Successful management of major depressive disorder (MDD) requires antidepressant efficacy at each stage of treatment: rapid improvement of the symptoms in the acute phase, good quality remission in the continuation phase, leading to complete recovery in the maintenance phase. The early improvement of symptoms during the acute phase is predictive of chances of remission, as well as better long-term compliance and reduced risk of suicide.
Agomelatine is the first melatonergic antidepressant acting as a melatonergic MT1 and MT2 receptor agonist and as a 5-HT2C receptor antagonist. Its efficacy in the acute phase of treatment was examined in 4 short-term studies: 1) two 6-week, randomized, double-blind studies comparing agomelatine (25-50 mg/d) with venlafaxine (75-150 mg/d), (2) a 6-week comparison study of agomelatine (25-50 mg/d) with sertraline (50-100 mg/d), and (3) an 8-week comparison with fluoxetine (20-40 mg/d) in patients with severe depression.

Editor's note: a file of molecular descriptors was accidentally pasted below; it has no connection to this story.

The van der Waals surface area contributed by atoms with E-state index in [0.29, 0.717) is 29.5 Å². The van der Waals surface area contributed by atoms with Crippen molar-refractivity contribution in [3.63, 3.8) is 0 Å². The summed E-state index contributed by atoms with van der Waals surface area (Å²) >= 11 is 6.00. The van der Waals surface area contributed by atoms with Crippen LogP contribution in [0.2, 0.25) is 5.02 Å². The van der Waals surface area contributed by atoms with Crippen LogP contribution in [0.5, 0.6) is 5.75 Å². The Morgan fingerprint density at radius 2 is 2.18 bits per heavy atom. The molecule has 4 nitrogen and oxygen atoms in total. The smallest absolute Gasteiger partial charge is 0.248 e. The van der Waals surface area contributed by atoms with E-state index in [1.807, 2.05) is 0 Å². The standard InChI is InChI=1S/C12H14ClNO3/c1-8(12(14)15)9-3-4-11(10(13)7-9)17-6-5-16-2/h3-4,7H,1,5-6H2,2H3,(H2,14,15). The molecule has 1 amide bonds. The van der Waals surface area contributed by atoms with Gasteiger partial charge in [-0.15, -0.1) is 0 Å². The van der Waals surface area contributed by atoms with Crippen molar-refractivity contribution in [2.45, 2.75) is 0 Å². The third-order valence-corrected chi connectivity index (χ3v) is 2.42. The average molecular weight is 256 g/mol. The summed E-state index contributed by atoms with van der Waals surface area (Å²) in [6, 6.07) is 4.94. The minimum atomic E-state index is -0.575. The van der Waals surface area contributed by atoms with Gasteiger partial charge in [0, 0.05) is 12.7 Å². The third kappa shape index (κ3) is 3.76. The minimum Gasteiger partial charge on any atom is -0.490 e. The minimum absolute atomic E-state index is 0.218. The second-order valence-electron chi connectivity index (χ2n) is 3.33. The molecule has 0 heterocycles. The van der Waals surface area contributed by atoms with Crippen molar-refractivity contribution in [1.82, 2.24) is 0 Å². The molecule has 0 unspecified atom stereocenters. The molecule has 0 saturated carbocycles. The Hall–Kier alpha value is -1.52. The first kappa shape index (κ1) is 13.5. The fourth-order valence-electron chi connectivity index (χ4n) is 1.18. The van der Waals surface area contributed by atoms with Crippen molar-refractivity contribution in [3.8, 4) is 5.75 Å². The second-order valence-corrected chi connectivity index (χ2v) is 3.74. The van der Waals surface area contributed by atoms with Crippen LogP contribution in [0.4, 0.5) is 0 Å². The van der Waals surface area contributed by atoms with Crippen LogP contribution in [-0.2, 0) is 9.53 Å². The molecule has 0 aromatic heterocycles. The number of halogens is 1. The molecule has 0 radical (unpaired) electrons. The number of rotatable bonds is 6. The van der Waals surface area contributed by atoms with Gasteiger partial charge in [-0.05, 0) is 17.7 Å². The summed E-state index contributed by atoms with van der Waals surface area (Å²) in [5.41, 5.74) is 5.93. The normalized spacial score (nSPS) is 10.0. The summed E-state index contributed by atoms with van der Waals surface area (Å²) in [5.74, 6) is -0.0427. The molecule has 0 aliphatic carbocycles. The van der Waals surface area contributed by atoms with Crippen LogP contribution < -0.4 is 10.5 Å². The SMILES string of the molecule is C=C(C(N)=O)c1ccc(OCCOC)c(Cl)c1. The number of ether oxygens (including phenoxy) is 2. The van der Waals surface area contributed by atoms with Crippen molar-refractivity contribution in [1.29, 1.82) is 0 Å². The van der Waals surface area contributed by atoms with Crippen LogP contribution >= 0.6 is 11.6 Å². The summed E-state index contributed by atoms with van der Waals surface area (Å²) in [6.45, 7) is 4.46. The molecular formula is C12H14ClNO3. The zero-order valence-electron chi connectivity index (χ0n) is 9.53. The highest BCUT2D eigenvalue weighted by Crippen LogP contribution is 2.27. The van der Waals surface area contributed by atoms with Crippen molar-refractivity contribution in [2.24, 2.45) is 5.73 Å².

After 1 week of treatment, agomelatine was significantly more effective than venlafaxine on the following parameters: CGI-I (total score and response rate), daytime alertness, feeling good, getting to sleep, and quality of sleep. After 2 weeks, using HAM-D, there were twice as many responders to agomelatine as to sertraline. After 6 weeks of treatment, these differences in favor of agomelatine were maintained. After 8 weeks, agomelatine showed superior antidepressant efficacy on HAM-D total score and CGI-I over fluoxetine in treating patients with severe episodes. These convergent results make agomelatine a promising antidepressant for improving all stages of MDD and ultimately helping more patients to achieve complete and sustained remission.